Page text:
Declaring non-type template arguments with auto

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Example

Prior to C++17, when writing a template non-type parameter, you had to specify its type first. So a common pattern became writing something like:

template <class T, T N>
struct integral_constant {
    using type = T;
    static constexpr T value = N;
};

using five = integral_constant<int, 5>;

But for complicated expressions, using something like this involves having to write decltype(expr), expr when instantiating templates. The solution is to simplify this idiom and simply allow auto:

C++17
template <auto N>
struct integral_constant {
    using type = decltype(N); 
    static constexpr type value = N;
};

using five = integral_constant<5>;

Empty custom deleter for unique_ptr

A nice motivating example can come from trying to combine the empty base optimization with a custom deleter for unique_ptr. Different C API deleters have different return types, but we don't care - we just want something to work for any function:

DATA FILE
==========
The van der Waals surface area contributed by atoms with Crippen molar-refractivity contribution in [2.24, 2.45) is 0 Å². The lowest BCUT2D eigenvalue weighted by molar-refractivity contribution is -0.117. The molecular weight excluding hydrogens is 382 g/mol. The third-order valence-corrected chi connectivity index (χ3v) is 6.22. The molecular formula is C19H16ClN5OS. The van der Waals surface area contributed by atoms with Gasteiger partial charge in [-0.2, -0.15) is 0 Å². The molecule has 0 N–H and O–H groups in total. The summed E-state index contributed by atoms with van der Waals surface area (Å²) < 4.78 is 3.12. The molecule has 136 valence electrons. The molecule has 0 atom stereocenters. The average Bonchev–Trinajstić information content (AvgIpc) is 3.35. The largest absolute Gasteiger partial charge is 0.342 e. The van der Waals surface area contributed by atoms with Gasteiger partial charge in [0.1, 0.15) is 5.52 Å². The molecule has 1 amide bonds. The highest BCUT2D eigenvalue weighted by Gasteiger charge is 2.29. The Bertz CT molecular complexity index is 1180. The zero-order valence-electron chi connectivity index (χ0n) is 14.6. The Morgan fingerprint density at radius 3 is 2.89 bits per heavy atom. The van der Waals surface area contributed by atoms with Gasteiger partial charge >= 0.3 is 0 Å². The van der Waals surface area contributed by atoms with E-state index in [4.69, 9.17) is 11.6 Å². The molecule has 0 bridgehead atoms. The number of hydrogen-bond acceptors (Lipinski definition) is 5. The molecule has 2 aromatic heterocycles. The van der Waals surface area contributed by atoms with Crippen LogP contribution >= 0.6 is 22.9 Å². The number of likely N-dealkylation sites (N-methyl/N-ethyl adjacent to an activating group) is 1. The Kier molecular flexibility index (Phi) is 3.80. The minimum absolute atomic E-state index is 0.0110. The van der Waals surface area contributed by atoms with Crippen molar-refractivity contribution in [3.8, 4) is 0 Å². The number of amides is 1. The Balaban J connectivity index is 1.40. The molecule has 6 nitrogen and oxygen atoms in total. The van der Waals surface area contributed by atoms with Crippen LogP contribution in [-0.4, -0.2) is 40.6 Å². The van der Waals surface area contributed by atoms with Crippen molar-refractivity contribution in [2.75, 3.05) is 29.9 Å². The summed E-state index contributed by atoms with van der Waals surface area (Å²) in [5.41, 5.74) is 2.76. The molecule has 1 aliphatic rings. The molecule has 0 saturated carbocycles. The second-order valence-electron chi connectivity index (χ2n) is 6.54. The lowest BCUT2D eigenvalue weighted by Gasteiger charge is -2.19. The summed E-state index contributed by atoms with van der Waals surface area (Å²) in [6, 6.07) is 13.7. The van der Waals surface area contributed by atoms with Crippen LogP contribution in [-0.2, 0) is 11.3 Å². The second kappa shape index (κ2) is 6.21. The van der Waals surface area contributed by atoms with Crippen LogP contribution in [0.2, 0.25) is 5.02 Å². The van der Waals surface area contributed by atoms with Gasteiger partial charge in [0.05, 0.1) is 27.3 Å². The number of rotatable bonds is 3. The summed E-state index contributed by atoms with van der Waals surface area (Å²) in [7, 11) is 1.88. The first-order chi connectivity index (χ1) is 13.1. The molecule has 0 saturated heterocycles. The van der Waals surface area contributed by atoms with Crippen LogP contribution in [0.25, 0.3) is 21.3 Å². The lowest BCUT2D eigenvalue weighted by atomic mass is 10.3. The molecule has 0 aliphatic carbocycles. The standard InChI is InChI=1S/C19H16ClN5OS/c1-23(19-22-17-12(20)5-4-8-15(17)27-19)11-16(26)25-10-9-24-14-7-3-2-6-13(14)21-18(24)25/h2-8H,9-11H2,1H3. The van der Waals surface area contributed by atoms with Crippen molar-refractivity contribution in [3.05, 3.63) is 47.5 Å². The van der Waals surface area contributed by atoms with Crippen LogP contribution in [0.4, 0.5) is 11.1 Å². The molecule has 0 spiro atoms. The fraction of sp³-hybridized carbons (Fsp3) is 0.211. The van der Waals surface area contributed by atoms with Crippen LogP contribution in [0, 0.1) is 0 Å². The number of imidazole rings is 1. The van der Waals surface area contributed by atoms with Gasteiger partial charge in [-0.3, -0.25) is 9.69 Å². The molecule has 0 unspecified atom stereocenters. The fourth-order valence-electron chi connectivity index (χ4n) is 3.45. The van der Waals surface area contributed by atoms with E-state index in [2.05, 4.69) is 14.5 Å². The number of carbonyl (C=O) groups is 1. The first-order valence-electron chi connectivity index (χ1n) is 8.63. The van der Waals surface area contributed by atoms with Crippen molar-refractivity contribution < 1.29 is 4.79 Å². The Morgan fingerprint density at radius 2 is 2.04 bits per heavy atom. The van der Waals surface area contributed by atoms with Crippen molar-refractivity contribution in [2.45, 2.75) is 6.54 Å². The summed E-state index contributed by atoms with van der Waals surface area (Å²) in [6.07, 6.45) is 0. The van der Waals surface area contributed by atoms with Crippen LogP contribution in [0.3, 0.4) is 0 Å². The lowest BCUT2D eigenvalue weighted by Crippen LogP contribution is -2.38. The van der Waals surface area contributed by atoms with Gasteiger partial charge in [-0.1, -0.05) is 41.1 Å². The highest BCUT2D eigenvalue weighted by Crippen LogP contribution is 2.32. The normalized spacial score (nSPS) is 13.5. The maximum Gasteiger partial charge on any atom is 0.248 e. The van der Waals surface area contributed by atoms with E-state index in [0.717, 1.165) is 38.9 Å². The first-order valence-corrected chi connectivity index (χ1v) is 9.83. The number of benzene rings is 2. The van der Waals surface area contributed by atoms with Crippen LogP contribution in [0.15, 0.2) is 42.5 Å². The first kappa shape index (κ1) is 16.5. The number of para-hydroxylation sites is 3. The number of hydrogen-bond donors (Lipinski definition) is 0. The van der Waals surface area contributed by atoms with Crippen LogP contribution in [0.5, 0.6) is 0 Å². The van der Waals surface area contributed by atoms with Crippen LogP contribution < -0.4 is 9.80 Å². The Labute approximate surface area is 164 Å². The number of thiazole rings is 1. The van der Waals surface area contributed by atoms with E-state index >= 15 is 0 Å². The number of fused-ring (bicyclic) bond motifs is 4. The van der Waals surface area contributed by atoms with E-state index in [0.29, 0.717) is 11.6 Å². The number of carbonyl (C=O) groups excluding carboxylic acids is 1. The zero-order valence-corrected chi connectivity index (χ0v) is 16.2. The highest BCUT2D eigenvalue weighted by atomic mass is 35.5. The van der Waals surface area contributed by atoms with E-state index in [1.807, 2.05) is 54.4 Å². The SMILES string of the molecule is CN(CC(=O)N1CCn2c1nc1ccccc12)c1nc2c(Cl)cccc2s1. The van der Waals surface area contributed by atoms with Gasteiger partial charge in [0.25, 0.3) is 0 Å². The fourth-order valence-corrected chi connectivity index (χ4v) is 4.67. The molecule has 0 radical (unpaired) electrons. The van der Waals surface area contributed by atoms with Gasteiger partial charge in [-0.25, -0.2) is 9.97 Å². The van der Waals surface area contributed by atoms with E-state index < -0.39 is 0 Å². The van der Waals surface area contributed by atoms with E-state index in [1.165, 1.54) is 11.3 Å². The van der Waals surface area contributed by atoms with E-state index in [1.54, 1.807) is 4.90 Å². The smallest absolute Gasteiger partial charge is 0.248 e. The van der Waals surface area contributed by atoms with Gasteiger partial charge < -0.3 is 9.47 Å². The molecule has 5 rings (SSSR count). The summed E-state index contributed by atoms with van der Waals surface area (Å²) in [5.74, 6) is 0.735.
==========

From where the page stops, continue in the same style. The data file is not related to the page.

template <auto DeleteFn>
struct FunctionDeleter {
    template <class T>
    void operator()(T* ptr) const {
        DeleteFn(ptr);
    }
};

template <T, auto DeleteFn>
using unique_ptr_deleter = std::unique_ptr<T, FunctionDeleter<DeleteFn>>;

And now you can simply use any function pointer that can take an argument of type T as a template non-type parameter, regardless of return type, and get a no-size overhead unique_ptr out of it:

unique_ptr_deleter<std::FILE, std::fclose> p;

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Contributors: 2
2016-08-07
Licensed under: CC-BY-SA

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